Its shares falling by -7.8% today, Nucor seems to be confirming what most analysts are saying about the stock. Despite its average rating of hold, might the stock be attractive to long term value investors? Let's unpack some of the company's fundamentals to find out.
Let's start our value analysis with the price to book (P/B) ratio. This is perhaps the most basic measure of a company's valuation, which is its market value divided by its book value. Book value refers to the sum of all of the company's tangible assets minus its liabilities -- you can also think of it as the company's equity value.
Traditionally, value investors would look for companies with a ratio of less than 1 (meaning that the market value was smaller than the company's book value), but such opportunities are very rare these days. So we tend to look for company's whose valuations are less than their sector and market average. The P/B ratio for Nucor is 2.0, compared to its sector average of 3.78 and the S&P500's average P/B of 2.95.
The most common metric for valuing a company is its Price to Earnings (P/E) ratio. It's simply today's stock price of 142.36 divided by either its trailing or forward earnings, which for Nucor are $28.79 and $11.78 respectively. Based on these values, the company's trailing P/E ratio is 4.9 and its forward P/E ratio is 12.1. By way of comparison, the average P/E ratio of the Industrials sector is 20.49 and the average P/E ratio of the S&P 500 is 15.97.
The problem with P/E ratios is that they don't take into account the growth of earnings. This means that a company with a higher than average P/E ratio may still be undervalued if it has extremely high projected earnings growth. Conversely, a company with a low P/E ratio may not present a good value if its projected earnings are stagnant.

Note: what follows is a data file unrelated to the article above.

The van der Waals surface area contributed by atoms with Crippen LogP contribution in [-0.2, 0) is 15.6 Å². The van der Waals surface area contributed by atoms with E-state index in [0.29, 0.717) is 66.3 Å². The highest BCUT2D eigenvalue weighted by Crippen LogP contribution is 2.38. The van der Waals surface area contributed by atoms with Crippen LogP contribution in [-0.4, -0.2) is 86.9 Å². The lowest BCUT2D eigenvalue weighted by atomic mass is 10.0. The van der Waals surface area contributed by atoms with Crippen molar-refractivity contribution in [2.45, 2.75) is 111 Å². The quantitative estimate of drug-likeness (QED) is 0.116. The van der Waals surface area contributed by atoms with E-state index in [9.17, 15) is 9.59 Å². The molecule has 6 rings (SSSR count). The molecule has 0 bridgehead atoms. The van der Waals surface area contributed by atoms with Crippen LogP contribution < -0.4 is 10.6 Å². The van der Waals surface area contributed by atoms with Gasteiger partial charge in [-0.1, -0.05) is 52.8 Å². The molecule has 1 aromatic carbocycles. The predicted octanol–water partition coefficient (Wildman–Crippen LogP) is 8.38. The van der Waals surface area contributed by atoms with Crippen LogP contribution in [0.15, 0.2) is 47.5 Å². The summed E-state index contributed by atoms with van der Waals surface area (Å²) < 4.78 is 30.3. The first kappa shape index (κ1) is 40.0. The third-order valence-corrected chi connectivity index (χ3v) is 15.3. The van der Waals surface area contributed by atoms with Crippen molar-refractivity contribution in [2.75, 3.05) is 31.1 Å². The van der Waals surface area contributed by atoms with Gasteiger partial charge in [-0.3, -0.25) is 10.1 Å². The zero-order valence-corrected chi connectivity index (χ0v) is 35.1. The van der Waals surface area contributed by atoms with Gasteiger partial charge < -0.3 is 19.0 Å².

When we divide Nucor's P/E ratio by its projected 5 year earnings growth rate, we obtain its Price to Earnings Growth (PEG) ratio of -1.34. A PEG ratio of 1 or less may indicate the company is undervalued in terms of its growth potential. On the other hand, a PEG ratio higher than 1 could indicate that investors are paying too high a premium for these growth levels. Bear in mind, however, that the 5 year earnings growth estimate could very well be an over or underestimate!
Indebted or mismanaged companies can't sustain shareholder value for long, even if they have strong earnings. For this reason, considering Nucor's ability to meet its debt obligations is an important aspect of its valuation. By adding up its current assets, then subtracting its inventory and prepaid expenses, and then dividing the whole by its current liabilities, we obtain the company's Quick Ratio of 2.082. Since NUE's quick ratio is higher than 1, its total liquid assets are sufficient to meets its current liabilities.
One last metric to check out is Nucor's free cash flow of $8,124,157,000.00. This represents the total sum of all the company's inflows and outflows of capital, including the costs of servicing its debt. It's the final bottom line of the company, which it can use to re-invest or to pay its investors a dividend. With such healthy cash flows, investors can expect Nucor to keep paying its 1.3% dividend.
Are analysts missing the big picture on Nucor? Or did they unearth some damning information to consider about the company that trumps the stock's strong valuation and growth potential?